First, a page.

Myth Busters

Dealing with Pushback

Creating a healthy school that serves nutritious meals, teaches children about healthy eating, provides lots of opportunities for physical activity and offers access to health care services doesn’t happen overnight. It takes time and dedication, but the long-term investment is huge. When kids are healthy, they excel in school. When employees participate in wellness programs, they are often more productive and take fewer days off.

Taking a coordinated approach to creating a healthy school simply makes good sense. But some may question efforts or priorities. The fact is that for every barrier, there is a solution. And one of our top priorities is keeping kids and staff healthy!

Among the Most Common Issues that Arise:

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  • School district budgets are stretched thin, especially during challenging economic times. Fortunately, many of the action steps in this guide are inexpensive and provide a huge return on investment that focuses on a school district’s main mission: student achievement.[/accordion-item]

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School districts are under more pressure than ever to get results, and with good reason. The focus on improving academics competes for time and money, leaving health and wellness issues behind. A coordinated approach to healthy schools should not compete with academics; instead it should be viewed as one of the key levers to advance student performance.

  • For example, research shows that school-based asthma programs can improve attendance and grades for students, especially low income urban minority youth who have higher rates of asthma than other students (Basch, 2011).  Also consider this: 86 percent of Colorado voters support requiring 30 minutes of physical education each day in schools — even if it meant time was taken away from other subjects. (Source: 2009 poll commissioned by the Colorado Health Foundation).[/accordion-item]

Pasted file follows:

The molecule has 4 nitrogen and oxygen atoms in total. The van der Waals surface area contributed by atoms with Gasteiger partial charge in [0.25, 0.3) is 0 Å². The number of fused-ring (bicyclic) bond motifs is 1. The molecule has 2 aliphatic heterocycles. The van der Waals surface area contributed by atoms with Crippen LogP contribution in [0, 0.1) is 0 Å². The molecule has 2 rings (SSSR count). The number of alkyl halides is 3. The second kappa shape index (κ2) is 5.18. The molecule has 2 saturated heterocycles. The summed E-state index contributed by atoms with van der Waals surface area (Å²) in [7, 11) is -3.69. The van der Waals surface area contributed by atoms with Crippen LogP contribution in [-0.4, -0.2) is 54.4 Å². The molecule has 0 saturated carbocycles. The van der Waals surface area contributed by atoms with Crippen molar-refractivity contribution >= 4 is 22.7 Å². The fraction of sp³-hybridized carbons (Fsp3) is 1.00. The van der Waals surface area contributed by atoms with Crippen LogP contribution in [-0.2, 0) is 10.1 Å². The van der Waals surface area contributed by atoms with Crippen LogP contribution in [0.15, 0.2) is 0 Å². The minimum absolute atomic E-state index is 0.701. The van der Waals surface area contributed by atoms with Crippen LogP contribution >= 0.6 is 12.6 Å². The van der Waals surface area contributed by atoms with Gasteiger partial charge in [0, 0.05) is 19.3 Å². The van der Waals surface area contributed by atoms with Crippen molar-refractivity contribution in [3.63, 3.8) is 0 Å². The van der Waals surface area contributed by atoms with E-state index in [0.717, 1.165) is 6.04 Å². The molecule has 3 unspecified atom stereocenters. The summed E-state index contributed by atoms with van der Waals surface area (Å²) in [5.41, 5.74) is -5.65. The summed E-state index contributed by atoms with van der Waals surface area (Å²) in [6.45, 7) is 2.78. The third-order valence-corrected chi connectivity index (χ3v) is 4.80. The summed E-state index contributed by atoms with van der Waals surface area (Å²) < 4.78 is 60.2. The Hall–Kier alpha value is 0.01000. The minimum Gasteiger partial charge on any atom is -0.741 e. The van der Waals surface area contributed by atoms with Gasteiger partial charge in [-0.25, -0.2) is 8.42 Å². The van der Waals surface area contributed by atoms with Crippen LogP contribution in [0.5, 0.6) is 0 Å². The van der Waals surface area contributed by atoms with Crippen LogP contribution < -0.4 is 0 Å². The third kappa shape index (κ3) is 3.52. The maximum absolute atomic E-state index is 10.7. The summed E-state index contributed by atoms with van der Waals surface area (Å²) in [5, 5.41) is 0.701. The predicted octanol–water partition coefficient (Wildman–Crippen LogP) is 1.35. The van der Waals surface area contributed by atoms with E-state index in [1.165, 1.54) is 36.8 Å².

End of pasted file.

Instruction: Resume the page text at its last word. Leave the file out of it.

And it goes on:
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Some may not view health and wellness as part of the school district’s mission. The reality, however, is that it’s hard for students to concentrate on their studies if they haven’t eaten a nutritious meal, can’t see the chalkboard, or aren’t coming to school because they are not able to manage a chronic disease, like asthma or diabetes.

  • According to a 2009 poll commissioned by the Colorado Health Foundation, 80 percent of Colorado voters believe that as students become more physically fit, their test scores increase and discipline problems decrease.  In addition, a growing body of research actually supports this belief.  Recent studies have shown that school-based physical activity programs may result in short-term cognitive benefits and improved cognitive functioning among children (Basch, 2011).[/accordion-item]

“For us, it comes down to students’ health and well-being. We know the disturbing statistics about childhood obesity, and we want to give our kids the tools they need to make good decisions about their health.”

Nancy Karas, Superintendent, East Grand School District
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